Vector composition, abundance, biting patterns and malaria transmission intensity in Madang, Papua New Guinea: assessment after 7 years of an LLIN-based malaria control programme

Keven, John B., Katusele, Michelle, Vinit, Rebecca, Rodríguez-Rodríguez, Daniela, Hetzel, Manuel W., Robinson, Leanne J., Laman, Moses, Karl, Stephan, and Walker, Edward D. (2022) Vector composition, abundance, biting patterns and malaria transmission intensity in Madang, Papua New Guinea: assessment after 7 years of an LLIN-based malaria control programme. Malaria Journal, 21 (1). 7.

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Abstract

Background: A malaria control programme based on distribution of long-lasting insecticidal bed nets (LLINs) and artemisinin combination therapy began in Papua New Guinea in 2009. After implementation of the programme, substantial reductions in vector abundance and malaria transmission intensity occurred. The research reported here investigated whether these reductions remained after seven years of sustained effort.

Methods: All-night (18:00 to 06:00) mosquito collections were conducted using human landing catches and barrier screen methods in four villages of Madang Province between September 2016 and March 2017. Anopheles species identification and sporozoite infection with Plasmodium vivax and Plasmodium falciparum were determined with molecular methods. Vector composition was expressed as the relative proportion of different species in villages, and vector abundance was quantified as the number of mosquitoes per barrier screen-night and per person-night. Transmission intensity was quantified as the number of sporozoite-infective vector bites per person-night.

Results: Five Anopheles species were present, but vector composition varied greatly among villages. Anopheles koliensis, a strongly anthropophilic species was the most prevalent in Bulal, Matukar and Wasab villages, constituting 63.7–73.8% of all Anopheles, but in Megiar Anopheles farauti was the most prevalent species (97.6%). Vector abundance varied among villages (ranging from 2.8 to 72.3 Anopheles per screen-night and 2.2–31.1 Anopheles per person-night), and spatially within villages. Malaria transmission intensity varied among the villages, with values ranging from 0.03 to 0.5 infective Anopheles bites per person-night. Most (54.1–75.1%) of the Anopheles bites occurred outdoors, with a substantial proportion (25.5–50.8%) occurring before 22:00.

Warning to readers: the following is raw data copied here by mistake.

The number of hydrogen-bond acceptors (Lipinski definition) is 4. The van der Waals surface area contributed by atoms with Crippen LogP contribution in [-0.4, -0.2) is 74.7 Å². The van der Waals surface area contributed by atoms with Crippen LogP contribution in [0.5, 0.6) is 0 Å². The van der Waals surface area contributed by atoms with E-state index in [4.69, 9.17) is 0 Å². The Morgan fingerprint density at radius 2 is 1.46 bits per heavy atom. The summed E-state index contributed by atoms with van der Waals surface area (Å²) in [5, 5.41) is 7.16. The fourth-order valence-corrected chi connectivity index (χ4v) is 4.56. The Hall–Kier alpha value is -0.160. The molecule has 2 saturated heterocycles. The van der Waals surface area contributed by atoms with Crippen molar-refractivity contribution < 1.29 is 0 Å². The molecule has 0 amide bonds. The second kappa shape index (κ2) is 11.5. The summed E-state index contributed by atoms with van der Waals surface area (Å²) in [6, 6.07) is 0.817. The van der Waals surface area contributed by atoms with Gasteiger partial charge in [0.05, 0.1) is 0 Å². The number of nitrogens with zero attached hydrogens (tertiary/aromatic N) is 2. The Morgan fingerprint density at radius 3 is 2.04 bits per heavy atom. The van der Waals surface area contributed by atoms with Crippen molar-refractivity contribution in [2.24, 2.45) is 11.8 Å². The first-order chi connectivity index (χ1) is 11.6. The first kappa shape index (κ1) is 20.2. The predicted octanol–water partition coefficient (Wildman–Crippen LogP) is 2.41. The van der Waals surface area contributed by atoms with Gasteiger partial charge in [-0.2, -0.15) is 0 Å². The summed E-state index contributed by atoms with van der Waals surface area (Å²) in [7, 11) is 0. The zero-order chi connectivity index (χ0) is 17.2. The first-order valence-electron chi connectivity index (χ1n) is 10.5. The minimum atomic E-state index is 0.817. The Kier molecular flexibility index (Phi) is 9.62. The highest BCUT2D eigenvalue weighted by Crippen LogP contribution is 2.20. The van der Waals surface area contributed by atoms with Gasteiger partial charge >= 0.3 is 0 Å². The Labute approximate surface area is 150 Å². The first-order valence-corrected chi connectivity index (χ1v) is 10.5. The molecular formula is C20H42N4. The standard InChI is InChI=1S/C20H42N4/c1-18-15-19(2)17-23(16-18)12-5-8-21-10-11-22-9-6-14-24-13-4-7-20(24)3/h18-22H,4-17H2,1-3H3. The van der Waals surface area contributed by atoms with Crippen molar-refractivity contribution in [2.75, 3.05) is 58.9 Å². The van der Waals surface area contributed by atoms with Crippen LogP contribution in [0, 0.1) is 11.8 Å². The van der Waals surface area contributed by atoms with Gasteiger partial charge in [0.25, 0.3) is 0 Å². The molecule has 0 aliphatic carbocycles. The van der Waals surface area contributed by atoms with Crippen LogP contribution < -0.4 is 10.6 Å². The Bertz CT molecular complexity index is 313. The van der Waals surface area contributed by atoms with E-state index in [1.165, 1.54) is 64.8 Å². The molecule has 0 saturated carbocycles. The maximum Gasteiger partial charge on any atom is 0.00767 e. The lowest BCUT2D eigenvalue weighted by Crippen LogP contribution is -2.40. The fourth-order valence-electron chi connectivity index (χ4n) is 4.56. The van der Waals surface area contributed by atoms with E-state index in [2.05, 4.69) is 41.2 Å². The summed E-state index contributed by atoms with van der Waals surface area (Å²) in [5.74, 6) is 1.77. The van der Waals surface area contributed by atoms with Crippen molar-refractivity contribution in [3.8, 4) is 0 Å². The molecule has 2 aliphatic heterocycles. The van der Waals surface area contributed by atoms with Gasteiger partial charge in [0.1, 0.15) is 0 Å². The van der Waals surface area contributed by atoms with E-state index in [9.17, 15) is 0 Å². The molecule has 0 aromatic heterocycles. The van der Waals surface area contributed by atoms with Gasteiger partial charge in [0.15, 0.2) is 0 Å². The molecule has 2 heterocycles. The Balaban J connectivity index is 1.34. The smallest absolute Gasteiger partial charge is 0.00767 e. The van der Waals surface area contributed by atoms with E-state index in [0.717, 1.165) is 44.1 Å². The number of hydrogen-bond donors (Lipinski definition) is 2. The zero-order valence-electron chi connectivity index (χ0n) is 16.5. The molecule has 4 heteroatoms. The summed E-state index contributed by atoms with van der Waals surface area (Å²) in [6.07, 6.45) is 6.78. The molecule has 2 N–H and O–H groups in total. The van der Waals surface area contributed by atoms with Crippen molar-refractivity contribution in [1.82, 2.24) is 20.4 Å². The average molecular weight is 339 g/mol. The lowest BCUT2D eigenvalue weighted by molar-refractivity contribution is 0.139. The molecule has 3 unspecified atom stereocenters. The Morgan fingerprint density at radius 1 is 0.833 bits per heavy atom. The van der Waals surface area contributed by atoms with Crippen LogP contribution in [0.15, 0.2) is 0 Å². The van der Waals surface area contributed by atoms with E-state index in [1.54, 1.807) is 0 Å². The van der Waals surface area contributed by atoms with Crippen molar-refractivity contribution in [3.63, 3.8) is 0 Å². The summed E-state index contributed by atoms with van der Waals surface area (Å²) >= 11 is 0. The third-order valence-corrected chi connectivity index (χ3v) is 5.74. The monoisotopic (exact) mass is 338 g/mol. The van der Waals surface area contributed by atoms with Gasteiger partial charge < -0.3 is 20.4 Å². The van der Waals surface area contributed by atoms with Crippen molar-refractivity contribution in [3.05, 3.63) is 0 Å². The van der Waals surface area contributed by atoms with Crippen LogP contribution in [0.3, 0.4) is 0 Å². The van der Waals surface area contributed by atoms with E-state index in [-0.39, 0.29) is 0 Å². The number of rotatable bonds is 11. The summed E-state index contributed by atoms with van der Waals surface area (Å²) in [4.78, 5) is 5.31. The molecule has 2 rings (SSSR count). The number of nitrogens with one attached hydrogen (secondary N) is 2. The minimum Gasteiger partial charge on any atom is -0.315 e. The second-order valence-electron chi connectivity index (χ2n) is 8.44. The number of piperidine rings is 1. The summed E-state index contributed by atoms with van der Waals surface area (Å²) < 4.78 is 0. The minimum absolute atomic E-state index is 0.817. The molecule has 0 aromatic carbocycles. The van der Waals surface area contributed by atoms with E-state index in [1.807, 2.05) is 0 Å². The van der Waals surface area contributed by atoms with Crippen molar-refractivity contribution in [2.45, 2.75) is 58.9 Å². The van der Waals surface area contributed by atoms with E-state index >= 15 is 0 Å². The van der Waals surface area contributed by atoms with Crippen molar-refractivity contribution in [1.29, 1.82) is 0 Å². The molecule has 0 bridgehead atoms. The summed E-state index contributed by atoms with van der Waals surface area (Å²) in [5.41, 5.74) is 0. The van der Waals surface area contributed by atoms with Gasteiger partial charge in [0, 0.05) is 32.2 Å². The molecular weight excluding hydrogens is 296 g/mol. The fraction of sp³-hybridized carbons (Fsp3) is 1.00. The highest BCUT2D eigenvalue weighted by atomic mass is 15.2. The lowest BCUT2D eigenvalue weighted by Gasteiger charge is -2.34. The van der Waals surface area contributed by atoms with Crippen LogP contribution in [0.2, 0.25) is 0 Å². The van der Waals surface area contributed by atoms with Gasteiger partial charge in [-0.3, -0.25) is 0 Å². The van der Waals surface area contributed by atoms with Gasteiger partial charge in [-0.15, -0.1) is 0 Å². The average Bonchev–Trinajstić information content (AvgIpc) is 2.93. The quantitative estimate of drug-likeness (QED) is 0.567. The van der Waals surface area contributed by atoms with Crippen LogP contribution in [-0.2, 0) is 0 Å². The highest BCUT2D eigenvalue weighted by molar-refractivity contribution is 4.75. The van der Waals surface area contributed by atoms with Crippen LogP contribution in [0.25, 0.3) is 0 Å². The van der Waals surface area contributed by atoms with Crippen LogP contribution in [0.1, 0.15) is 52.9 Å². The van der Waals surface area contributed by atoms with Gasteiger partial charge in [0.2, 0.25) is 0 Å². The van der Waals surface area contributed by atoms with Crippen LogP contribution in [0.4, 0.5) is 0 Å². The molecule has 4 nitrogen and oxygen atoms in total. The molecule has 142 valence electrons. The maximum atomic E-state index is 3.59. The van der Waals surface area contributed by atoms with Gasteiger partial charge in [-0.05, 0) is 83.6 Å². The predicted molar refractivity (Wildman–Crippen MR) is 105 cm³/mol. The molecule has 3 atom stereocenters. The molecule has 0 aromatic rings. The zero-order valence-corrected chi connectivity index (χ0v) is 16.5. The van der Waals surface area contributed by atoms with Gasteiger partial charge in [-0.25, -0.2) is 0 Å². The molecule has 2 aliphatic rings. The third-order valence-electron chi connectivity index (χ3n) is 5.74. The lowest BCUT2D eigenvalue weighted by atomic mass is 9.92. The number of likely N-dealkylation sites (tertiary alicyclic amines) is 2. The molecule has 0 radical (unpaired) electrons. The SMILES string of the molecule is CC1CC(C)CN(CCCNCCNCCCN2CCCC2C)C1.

Conclusion: The estimates of vector abundance and transmission intensity in the current study were comparable to or higher than estimates in the same villages in 2010–2012, indicating impeded programme effectiveness. Outdoor and early biting behaviours of vectors are some of the likely explanatory factors. Heterogeneity in vector composition, abundance and distribution among and within villages challenge malaria control programmes and must be considered when planning them.

Item ID: 74462
Item Type: Article (Research - C1)
ISSN: 1475-2875
Keywords: Abundance, Anopheles, Composition, Malaria, Mosquitoes, Transmission, Vectors
Copyright Information: © The Author(s) 2021. Open Access This article is licensed under a Creative Commons Attribution 4.0 International License, which permits use, sharing, adaptation, distribution and reproduction in any medium or format, as long as you give appropriate credit to the original author(s) and the source, provide a link to the Creative Commons licence, and indicate if changes were made. The images or other third party material in this article are included in the article’s Creative Commons licence, unless indicated otherwise in a credit line to the material. If material is not included in the article’s Creative Commons licence and your intended use is not permitted by statutory regulation or exceeds the permitted use, you will need to obtain permission directly from the copyright holder. To view a copy of this licence, visit http://creativecommons.org/licenses/by/4.0/. The Creative Commons Public Domain Dedication waiver (http://creativecommons.org/publicdomain/zero/1.0/) applies to the data made available in this article, unless otherwise stated in a credit line to the data.
Funders: National Health and Medical Research Council (NHMRC)
Projects and Grants: NHMRC GNT1141441, NHMRC GNT1016443
Date Deposited: 19 Oct 2022 00:29
FoR Codes: 32 BIOMEDICAL AND CLINICAL SCIENCES > 3202 Clinical sciences > 320211 Infectious diseases @ 50%
42 HEALTH SCIENCES > 4203 Health services and systems > 420310 Health surveillance @ 50%
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